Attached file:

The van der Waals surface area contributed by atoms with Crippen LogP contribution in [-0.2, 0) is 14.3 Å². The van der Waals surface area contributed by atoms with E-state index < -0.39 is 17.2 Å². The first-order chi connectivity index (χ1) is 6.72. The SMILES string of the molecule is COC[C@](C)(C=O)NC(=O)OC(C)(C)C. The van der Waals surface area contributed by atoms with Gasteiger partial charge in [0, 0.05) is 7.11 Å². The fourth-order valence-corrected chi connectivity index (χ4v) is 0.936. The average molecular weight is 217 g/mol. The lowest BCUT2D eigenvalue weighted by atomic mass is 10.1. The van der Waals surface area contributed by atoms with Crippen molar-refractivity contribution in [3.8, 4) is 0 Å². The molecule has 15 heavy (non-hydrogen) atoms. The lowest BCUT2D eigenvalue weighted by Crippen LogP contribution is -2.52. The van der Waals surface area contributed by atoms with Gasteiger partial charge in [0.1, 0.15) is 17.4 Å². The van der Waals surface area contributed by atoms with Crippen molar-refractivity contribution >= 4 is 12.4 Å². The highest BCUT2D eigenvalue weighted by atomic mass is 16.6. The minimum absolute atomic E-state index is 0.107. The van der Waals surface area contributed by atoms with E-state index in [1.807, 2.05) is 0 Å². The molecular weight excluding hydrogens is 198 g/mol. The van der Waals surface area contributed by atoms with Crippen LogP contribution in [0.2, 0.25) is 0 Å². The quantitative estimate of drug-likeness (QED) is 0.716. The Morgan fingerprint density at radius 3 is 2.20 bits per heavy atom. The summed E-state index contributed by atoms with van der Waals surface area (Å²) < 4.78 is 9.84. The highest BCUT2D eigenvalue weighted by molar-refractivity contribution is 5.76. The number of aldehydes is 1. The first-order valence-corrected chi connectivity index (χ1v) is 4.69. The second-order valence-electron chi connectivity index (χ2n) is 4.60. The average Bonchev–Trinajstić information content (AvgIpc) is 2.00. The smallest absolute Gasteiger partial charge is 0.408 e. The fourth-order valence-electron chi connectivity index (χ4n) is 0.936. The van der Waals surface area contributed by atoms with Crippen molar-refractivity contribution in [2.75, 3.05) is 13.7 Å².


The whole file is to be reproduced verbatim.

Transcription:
The van der Waals surface area contributed by atoms with Crippen LogP contribution in [-0.2, 0) is 14.3 Å². The van der Waals surface area contributed by atoms with E-state index < -0.39 is 17.2 Å². The first-order chi connectivity index (χ1) is 6.72. The SMILES string of the molecule is COC[C@](C)(C=O)NC(=O)OC(C)(C)C. The van der Waals surface area contributed by atoms with Gasteiger partial charge in [0, 0.05) is 7.11 Å². The fourth-order valence-corrected chi connectivity index (χ4v) is 0.936. The average molecular weight is 217 g/mol. The lowest BCUT2D eigenvalue weighted by atomic mass is 10.1. The van der Waals surface area contributed by atoms with Crippen molar-refractivity contribution in [3.8, 4) is 0 Å². The molecule has 15 heavy (non-hydrogen) atoms. The lowest BCUT2D eigenvalue weighted by Crippen LogP contribution is -2.52. The van der Waals surface area contributed by atoms with Gasteiger partial charge in [0.1, 0.15) is 17.4 Å². The van der Waals surface area contributed by atoms with Crippen molar-refractivity contribution >= 4 is 12.4 Å². The highest BCUT2D eigenvalue weighted by atomic mass is 16.6. The minimum absolute atomic E-state index is 0.107. The van der Waals surface area contributed by atoms with E-state index in [1.807, 2.05) is 0 Å². The molecular weight excluding hydrogens is 198 g/mol. The van der Waals surface area contributed by atoms with Crippen LogP contribution in [0.2, 0.25) is 0 Å². The quantitative estimate of drug-likeness (QED) is 0.716. The Morgan fingerprint density at radius 3 is 2.20 bits per heavy atom. The summed E-state index contributed by atoms with van der Waals surface area (Å²) < 4.78 is 9.84. The highest BCUT2D eigenvalue weighted by molar-refractivity contribution is 5.76. The number of aldehydes is 1. The first-order valence-corrected chi connectivity index (χ1v) is 4.69. The second-order valence-electron chi connectivity index (χ2n) is 4.60. The average Bonchev–Trinajstić information content (AvgIpc) is 2.00. The smallest absolute Gasteiger partial charge is 0.408 e. The fourth-order valence-electron chi connectivity index (χ4n) is 0.936. The van der Waals surface area contributed by atoms with Crippen molar-refractivity contribution in [2.75, 3.05) is 13.7 Å².